IEA report says 50% growth last year keeps hope of achieving Cop28 climate target of tripling clean energy capacity
In 2023, global renewable energy capacity experienced its most rapid expansion in the past two decades, potentially bringing the world closer to achieving a crucial climate target by the decade’s end, as per the International Energy Agency (IEA).
According to IEA data, renewable energy worldwide surged by 50% in the previous year, reaching 510 gigawatts (GW) in 2023. This marks the 22nd consecutive year in which additions to renewable capacity established a new record.
The remarkable growth presents a tangible opportunity for governments globally to fulfill the commitment made at the Cop28 climate talks in November, aiming to triple renewable energy capacity by 2030. This ambitious goal is intended to significantly decrease reliance on fossil fuels, as emphasized by the IEA.
The most recent report from the IEA revealed that solar power constituted 75 percent of the newly installed renewable energy capacity worldwide in the past year. China, despite reducing subsidies in 2020 and 2021, led in the construction of most of the world’s new solar power, surpassing the total global commissioning from the previous year.
The IEA predicts that due to unprecedented growth rates in Europe, the US, and Brazil, renewables are poised to surpass coal as the primary source of global electricity generation by early 2025. Looking ahead, the IEA forecasts that by 2028, more than 42 percent of global electricity generation will be derived from renewable energy sources.
Tripling global renewable energy by the end of the decade to help cut carbon emissions is one of five main climate targets designed to prevent runaway global heating, alongside doubling energy efficiency, cutting methane emissions, transitioning away from fossil fuels, and scaling up financing for emerging and developing economies.
Fatih Birol, the IEA’s executive director, said: “It’s excellent news to see the historical and spectacular growth of renewable energy.” He added that while the report shows that global renewable capacity is already on course to increase by two-and-a-half times by 2030, it is not yet expected to reach the Cop28 goal of tripling renewables.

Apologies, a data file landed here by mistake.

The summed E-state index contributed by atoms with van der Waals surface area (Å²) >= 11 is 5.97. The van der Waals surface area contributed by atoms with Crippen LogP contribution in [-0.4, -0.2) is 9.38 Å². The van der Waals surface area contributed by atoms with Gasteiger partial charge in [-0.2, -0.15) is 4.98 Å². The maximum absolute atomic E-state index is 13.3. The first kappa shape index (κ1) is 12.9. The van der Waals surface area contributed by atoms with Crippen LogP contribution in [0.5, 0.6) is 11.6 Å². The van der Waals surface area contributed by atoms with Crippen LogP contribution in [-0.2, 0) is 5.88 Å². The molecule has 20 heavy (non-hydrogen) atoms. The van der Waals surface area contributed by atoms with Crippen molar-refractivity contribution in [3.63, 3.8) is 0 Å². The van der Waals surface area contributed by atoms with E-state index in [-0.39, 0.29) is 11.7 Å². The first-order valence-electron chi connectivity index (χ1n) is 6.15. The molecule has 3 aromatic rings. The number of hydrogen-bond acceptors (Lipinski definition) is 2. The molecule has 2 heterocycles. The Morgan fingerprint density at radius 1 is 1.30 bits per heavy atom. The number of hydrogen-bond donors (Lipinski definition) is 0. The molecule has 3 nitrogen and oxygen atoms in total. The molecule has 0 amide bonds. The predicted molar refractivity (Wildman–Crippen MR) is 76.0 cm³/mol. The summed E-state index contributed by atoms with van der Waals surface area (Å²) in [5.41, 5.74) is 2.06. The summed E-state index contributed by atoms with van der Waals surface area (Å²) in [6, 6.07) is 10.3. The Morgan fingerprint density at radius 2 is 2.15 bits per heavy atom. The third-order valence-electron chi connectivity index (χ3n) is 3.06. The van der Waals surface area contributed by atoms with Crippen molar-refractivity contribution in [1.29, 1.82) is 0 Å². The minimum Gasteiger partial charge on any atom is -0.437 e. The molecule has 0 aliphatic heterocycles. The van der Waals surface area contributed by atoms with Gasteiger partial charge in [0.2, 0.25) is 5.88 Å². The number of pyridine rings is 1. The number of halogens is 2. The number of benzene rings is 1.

“We’re not there, but we’re not a million miles away,” Birol said. “And governments have the tools needed to close the gap.”
Birol downplayed concerns that fast-rising costs facing wind developers in the US and Europe will be a drag on the industry’s long-term growth. The combination of higher interest rates and supply chain costs has forced some developers to cancel big offshore wind projects, and raised concerns over the future of the technology.
“I would be very careful not to confuse a cyclical increase in costs with a structural increase in costs. Costs will continue to come down in the industry, as the cyclical costs of today begin to ease,” Birol said.
Emerging and developing economies will face challenges accessing finance, strengthening governance and creating robust regulatory frameworks which will be essential to reducing investor risk and attract investment, the IEA said, which may include establishing new targets and policies in countries where they do not exist yet.
“For me, the most important challenge for the international community is rapidly scaling up financing and deployment of renewables in most emerging and developing economies, many of which are being left behind in the new energy economy. Success in meeting the tripling goal will hinge on this,” Birol said.